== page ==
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Making Sense of Globalization

The DHL Global Connectedness Index, now in its third edition, shows that not all flows of trade, capital, information, and people are alike.

Time was, the forward march of globalization was received as a law of nature. Trade would always grow twice as fast as GDP, financial markets would continually become more integrated, foreign direct investment (FDI) would proliferate freely, and information and people would move around the world more easily. Borders and distance might cease to matter at all. But then came 2008, the global financial crisis, and the first global recession since 1944. It hit trade and capital flows hard, and many questioned whether globalization had stalled or even gone into reverse. Although globalization increased slightly between 2012 and 2013, it remains below its precrisis peak.

Understanding the patterns of economic linkage, and how they are changing, is the purpose of the index we produce at New York University’s Center for the Globalization of Education and Management and at IESE Business School. The Global Connectedness Index, which has been sponsored by the international shipping company DHL since 2011, enables comparisons of the relevant data for all the years since 2005. We released the third edition in November 2014. For 140 countries, the index measures and analyzes flows of trade, capital, people, and information. It then aggregates them by country and by region, to get a sense of the changes in these patterns year by year.

The results are unequivocal: The challenges of doing business abroad are daunting and will remain so. But large untapped opportunities to create value across national borders still exist. In a world of semi-globalization, where markets are only partially integrated, smart strategies can still create big profits by scaling business into new countries and arbitraging across international differences, especially when those efforts are coupled with appropriate adaptation to local and national contexts.

In a world of semi-globalization, smart strategies can create big profits.

Developing such strategies requires a multidimensional view. A country’s degree of connectedness clearly matters. The world’s most globally connected countries (such as the Netherlands, Singapore, Switzerland, and the United Kingdom) are many times more connected than the least (which include Burundi, Myanmar, Botswana, and Paraguay). Because the extent of global connectedness is correlated with economic growth, this discrepancy is significant. But it would be unwise to base decisions about which markets to enter on overall connectedness alone. Company leaders need to be able to draw comparisons along three dimensions: depth, or how much of a country’s economic activity is taking place across national borders, as opposed to within the country; breadth, or how globally a country’s international flows are distributed; and directionality, or the proportion of inward to outward flows for any country (see Exhibit).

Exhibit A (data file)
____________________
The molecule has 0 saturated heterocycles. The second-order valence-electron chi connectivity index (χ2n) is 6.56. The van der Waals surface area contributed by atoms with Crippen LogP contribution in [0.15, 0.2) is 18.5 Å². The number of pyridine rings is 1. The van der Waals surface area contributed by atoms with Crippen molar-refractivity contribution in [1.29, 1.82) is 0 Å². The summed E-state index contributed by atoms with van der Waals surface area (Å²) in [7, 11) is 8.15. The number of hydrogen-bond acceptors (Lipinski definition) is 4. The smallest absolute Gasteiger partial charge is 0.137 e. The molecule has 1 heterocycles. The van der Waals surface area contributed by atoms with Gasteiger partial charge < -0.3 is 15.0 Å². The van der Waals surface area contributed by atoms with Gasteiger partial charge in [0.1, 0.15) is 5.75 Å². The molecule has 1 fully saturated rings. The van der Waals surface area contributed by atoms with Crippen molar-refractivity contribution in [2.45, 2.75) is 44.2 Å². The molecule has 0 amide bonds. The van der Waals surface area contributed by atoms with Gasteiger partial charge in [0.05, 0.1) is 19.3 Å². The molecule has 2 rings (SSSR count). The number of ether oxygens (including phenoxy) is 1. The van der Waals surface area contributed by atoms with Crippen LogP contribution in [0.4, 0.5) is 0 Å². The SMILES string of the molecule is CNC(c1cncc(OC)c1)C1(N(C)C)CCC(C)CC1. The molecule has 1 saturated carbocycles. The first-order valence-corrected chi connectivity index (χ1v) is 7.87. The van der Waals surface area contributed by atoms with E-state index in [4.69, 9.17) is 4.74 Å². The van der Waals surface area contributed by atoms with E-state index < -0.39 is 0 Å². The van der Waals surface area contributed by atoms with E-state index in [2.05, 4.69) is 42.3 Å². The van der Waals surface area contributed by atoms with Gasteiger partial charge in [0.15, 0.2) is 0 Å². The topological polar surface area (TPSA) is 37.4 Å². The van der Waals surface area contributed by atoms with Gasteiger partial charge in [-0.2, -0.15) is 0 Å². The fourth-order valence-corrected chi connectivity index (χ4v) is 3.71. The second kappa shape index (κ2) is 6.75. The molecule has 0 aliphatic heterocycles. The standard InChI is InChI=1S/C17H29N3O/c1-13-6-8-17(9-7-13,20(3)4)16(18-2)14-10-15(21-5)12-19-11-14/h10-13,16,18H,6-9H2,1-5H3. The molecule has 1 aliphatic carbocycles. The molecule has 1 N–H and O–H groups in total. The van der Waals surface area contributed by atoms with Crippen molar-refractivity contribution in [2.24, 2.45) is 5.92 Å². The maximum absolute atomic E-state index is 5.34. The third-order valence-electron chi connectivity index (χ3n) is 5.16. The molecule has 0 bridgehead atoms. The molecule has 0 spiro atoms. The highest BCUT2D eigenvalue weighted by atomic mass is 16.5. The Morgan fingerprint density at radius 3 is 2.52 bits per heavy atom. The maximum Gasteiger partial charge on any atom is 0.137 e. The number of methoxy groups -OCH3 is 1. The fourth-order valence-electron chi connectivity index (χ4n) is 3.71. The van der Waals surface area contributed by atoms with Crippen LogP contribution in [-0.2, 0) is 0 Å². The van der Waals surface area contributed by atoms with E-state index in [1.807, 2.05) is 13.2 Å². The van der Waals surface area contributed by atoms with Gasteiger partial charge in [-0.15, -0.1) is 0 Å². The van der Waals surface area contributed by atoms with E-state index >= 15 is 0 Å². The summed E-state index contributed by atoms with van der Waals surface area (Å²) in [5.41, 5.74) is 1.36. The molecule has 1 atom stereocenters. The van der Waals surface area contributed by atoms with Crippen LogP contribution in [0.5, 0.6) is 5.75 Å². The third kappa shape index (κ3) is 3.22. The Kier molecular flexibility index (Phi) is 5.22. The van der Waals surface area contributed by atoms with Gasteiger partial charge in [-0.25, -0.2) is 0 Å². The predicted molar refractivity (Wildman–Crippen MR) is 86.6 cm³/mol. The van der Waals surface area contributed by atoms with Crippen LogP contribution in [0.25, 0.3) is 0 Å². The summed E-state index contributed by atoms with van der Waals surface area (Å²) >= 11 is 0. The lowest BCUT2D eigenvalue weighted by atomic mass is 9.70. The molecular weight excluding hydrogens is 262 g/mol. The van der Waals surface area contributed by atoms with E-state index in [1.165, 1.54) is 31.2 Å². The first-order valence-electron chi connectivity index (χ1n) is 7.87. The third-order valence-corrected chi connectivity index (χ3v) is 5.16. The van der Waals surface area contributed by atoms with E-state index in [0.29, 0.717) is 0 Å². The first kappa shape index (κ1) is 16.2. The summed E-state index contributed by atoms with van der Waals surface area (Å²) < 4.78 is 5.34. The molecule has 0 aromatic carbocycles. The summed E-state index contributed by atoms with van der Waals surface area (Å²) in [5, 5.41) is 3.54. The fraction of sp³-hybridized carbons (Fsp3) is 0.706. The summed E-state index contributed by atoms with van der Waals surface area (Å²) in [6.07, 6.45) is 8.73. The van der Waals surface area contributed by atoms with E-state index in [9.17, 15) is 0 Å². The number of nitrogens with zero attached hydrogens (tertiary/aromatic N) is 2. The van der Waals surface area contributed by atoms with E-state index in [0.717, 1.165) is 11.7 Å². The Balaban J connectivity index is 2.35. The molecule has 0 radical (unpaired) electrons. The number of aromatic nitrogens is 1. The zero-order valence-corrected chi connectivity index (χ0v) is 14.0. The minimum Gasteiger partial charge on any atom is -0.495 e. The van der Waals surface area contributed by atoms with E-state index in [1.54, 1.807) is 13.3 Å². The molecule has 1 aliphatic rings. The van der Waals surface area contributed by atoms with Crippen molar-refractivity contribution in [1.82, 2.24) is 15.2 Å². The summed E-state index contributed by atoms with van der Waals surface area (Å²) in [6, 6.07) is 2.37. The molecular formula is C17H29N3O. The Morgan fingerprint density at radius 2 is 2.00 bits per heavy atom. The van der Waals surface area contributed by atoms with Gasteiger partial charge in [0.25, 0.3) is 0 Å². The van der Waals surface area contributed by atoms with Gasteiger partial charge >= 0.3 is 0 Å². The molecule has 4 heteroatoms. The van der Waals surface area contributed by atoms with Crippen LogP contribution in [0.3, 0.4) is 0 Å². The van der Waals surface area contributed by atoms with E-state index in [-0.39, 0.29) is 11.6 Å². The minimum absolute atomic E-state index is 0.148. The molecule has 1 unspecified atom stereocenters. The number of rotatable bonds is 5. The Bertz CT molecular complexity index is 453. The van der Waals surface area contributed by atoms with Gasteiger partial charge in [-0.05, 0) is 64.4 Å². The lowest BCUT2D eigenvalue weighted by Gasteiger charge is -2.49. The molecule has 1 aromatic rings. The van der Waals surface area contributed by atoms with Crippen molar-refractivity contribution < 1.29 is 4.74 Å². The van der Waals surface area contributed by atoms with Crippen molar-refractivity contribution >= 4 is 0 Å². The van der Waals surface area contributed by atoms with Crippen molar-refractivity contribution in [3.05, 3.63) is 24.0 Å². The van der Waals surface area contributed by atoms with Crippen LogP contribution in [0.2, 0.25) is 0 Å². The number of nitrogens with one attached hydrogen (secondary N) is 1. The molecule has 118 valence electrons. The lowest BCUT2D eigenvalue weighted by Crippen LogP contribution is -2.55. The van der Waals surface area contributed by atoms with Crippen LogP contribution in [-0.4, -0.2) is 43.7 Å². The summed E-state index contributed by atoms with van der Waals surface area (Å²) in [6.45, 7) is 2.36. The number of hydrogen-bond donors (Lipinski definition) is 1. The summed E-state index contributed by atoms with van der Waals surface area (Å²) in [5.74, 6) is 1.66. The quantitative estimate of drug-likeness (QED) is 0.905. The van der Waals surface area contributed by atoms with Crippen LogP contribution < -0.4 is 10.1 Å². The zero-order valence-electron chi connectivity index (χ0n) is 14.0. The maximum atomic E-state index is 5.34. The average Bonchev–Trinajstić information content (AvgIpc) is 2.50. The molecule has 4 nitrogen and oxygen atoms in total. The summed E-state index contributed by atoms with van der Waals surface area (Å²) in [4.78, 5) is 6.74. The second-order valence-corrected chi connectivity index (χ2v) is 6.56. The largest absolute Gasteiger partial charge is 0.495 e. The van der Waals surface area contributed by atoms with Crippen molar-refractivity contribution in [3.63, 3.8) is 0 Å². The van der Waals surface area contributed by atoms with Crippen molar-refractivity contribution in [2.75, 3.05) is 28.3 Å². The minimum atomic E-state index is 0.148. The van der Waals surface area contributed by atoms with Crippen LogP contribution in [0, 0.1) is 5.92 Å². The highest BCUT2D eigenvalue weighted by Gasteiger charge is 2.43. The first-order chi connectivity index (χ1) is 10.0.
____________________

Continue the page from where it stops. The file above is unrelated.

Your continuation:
The data on depth shows how difficult it is to achieve the levels of trade volume that many business leaders expect. The index tracks international flows of trade (merchandise and services), capital (FDI and portfolio equity, such as shares bought on foreign stock markets), information (international Internet bandwidth as a proxy for Internet traffic, phone calls, and printed publications), and people (immigrants, university students, tourists, and business travelers). Internationalization levels exceed 30 percent for only two of these variables—trade and portfolio equity stocks. And when the trade data is adjusted to compensate for products crossing borders multiple times during the manufacturing process, the overall figure drops from 32 percent to about 23 percent. In other words, less than 25 percent of the world’s economic output travels across national borders.

Depth varies from one type of flow to the next. It is often relatively easy to make financial investments in foreign firms (portfolio equity) and to ship products from one market to another (trade). It is harder to build and manage operations abroad (FDI), and harder still to build an organization in which your people are as global as your market ambitions (immigration, international education, and business travel).

Trends in the data also vary by activity. The depth of international information flows has risen every year since 2005, powered by expanding telecommunications bandwidth. International capital and people flows grew between 2012 and 2013. But trade depth has been declining since 2011; a smaller proportion of the goods that are produced each year are exported. The latest forecasts imply a continuation of these patterns. More information and more capital are expected to cross national boundaries, while the robust trade recovery that many expect is repeatedly deferred.